The BRCA Decision Aid, a decision aid that facilitates shared decision-making in women without cancer who have a pathogenic germline mutation in BRCA1 or BRCA2 was developed and pilot tested by researchers at The Phyllis F. Cantor Center for Research in Nursing and Patient Care Services at the Dana Farber Cancer Institute in Boston, Massachusetts. The development process for this decision aid is described in an article published in the Journal of Cancer Education.

Given the high risks of breast and ovarian cancer in women with pathogenic BRCA1/2 mutations, there is often a high level of anxiety about making decisions to mitigate these risks. 

“The complexity of decision making lies in analyzing cancer risk and survival along with the consequences of risk management choices, such as surgical menopause, infertility, body image changes, and anxiety. Decisions necessitate a complex personal analysis of issues and many change over the time,” the authors wrote.  

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The BRCA Decision Aid was developed to supplement clinician advice, help patients prepare for clinical visits, and engage clinicians and patients to jointly reach decisions that are consistent with the individual preferences of women who are carriers of pathogenic BRCA1/2 mutations.  

A four-step process was followed in developing the tool:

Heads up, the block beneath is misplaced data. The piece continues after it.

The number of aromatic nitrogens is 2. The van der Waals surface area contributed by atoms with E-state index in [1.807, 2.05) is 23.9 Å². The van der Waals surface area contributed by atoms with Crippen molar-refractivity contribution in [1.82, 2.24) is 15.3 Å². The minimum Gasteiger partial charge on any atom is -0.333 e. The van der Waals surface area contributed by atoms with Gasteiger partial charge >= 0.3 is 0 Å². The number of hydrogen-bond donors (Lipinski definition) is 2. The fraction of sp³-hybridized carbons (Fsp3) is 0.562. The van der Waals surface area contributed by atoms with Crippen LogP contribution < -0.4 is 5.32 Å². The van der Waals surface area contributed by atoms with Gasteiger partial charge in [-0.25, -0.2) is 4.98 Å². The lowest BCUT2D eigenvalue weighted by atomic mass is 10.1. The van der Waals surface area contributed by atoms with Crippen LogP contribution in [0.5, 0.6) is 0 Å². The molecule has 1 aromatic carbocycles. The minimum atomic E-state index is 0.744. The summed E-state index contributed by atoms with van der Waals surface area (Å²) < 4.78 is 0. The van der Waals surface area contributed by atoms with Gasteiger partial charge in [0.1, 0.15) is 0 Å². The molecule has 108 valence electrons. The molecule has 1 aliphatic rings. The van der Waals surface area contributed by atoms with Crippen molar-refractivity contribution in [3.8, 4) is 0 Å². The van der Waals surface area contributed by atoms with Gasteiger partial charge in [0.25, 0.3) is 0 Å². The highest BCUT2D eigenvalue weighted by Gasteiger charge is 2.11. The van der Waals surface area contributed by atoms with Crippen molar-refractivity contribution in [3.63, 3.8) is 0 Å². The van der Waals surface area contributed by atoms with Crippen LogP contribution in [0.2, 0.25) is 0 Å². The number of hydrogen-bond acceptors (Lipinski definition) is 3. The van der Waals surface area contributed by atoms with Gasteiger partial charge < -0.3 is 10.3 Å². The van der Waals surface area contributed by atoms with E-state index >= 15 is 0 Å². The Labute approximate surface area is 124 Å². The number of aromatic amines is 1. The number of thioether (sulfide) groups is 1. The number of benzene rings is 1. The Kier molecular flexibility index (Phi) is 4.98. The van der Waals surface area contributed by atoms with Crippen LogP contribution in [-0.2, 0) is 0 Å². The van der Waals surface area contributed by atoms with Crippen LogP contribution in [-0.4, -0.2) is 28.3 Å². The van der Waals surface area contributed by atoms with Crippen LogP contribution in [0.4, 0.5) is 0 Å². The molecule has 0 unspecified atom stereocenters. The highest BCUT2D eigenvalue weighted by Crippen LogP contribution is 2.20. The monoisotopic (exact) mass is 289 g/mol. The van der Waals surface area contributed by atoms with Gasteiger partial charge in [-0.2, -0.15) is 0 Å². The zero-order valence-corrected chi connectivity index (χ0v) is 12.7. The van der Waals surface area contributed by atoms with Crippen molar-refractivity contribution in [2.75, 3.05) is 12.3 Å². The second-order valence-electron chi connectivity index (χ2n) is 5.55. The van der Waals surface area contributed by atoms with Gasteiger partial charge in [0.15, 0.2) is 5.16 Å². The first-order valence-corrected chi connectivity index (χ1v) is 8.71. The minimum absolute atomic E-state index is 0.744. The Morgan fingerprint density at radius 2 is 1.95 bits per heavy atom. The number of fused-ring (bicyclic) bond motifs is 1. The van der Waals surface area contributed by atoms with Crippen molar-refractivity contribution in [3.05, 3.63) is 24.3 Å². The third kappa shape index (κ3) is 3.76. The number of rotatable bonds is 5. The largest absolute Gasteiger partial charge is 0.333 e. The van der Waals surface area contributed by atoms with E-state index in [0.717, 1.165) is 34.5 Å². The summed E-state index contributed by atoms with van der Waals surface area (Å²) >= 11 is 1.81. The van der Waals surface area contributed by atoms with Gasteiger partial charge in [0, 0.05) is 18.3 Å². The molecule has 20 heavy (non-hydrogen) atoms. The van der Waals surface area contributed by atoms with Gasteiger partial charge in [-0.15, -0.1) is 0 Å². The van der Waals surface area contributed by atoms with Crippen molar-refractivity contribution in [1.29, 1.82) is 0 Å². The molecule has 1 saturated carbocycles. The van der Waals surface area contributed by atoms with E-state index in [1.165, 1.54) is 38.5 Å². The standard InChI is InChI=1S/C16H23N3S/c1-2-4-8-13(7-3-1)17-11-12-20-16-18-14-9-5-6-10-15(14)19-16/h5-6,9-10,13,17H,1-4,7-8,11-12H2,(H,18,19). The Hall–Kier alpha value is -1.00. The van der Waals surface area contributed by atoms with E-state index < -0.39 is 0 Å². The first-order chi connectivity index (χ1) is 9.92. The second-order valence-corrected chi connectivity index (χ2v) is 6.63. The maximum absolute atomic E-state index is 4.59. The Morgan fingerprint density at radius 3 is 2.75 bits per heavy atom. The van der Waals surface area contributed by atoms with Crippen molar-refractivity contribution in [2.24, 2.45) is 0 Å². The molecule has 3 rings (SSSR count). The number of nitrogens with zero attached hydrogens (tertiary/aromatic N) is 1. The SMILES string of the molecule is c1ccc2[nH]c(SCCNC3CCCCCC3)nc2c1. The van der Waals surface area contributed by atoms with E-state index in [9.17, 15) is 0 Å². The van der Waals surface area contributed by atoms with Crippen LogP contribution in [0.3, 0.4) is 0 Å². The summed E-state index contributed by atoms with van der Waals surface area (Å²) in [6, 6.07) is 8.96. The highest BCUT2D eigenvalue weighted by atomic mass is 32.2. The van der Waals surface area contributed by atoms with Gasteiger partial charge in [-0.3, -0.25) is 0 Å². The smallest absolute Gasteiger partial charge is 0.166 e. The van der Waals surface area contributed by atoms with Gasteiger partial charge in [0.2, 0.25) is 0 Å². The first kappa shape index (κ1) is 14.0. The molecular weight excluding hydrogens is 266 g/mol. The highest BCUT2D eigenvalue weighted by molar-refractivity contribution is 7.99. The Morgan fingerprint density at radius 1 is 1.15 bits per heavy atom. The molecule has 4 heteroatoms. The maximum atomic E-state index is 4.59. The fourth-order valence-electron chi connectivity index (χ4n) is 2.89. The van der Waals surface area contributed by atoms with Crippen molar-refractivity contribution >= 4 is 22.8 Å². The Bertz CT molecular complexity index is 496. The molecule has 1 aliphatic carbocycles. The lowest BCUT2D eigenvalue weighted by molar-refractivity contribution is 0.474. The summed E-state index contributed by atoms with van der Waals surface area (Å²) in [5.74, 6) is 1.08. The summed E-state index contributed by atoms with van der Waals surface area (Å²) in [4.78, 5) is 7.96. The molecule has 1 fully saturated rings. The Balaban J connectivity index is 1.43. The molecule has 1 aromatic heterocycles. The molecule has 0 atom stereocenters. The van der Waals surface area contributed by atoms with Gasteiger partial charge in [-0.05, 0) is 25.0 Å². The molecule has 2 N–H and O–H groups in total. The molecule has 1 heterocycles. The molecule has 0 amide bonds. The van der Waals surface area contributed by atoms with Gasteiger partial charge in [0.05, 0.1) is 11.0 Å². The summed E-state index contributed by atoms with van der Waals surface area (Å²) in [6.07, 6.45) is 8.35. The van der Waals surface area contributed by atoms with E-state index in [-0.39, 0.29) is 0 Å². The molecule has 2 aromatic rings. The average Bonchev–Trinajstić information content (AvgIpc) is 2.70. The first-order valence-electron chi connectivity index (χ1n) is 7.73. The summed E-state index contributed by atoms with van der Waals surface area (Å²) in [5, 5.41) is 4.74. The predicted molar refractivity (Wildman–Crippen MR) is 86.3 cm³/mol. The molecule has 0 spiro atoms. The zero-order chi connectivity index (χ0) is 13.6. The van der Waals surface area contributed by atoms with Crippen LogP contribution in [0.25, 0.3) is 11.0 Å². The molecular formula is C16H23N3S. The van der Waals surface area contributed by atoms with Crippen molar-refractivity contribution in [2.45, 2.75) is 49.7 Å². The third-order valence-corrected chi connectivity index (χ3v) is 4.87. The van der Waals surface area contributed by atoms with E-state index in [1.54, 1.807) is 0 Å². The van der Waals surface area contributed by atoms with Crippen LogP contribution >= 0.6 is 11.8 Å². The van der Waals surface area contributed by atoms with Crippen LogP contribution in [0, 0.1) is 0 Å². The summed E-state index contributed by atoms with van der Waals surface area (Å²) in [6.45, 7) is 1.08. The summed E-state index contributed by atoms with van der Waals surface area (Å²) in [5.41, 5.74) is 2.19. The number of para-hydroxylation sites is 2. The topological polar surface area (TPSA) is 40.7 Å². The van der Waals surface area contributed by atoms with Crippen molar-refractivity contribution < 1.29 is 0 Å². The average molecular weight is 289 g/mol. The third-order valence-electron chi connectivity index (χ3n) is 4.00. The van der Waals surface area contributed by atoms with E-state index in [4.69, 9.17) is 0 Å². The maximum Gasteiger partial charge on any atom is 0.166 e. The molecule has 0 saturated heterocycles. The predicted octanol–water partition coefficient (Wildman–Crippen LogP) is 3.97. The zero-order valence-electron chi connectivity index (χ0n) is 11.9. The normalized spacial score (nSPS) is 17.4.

• Step 1 Determine the purpose, aims, target audience, and scope of project by a steering committee of nurse researchers; 

• Step 2 Conduct a thorough review of relevant clinical guidelines, decision aids, and other related literature and the development of a prototype tool; 

• Step 3 Conduct a pilot test of the prototype tool in 2 separate groups: a small group of clinicians, including genetic counsellors and advanced practice nurses, and a convenience sampling of potential end users; 

• Step 4 Steering committee modified the decision aid based on user feedback.

The BRCA Decision Aid was written at a ninth-grade reading level, and the majority of end users surveyed rated the tool as good or excellent in all categories, including organization, usefulness and comprehensiveness.  The authors plan to make a downloadable, paper version of the tool available online following further research.

Reference

Jabaley T, Underhill-Blazey ML, Berry DL. Development and testing of a decision aid for unaffected women with a BRCA1 or BRCA2 mutation [published online January 19, 2019]. J Cancer Educ.doi: 10.1007/s13187-019-1470-9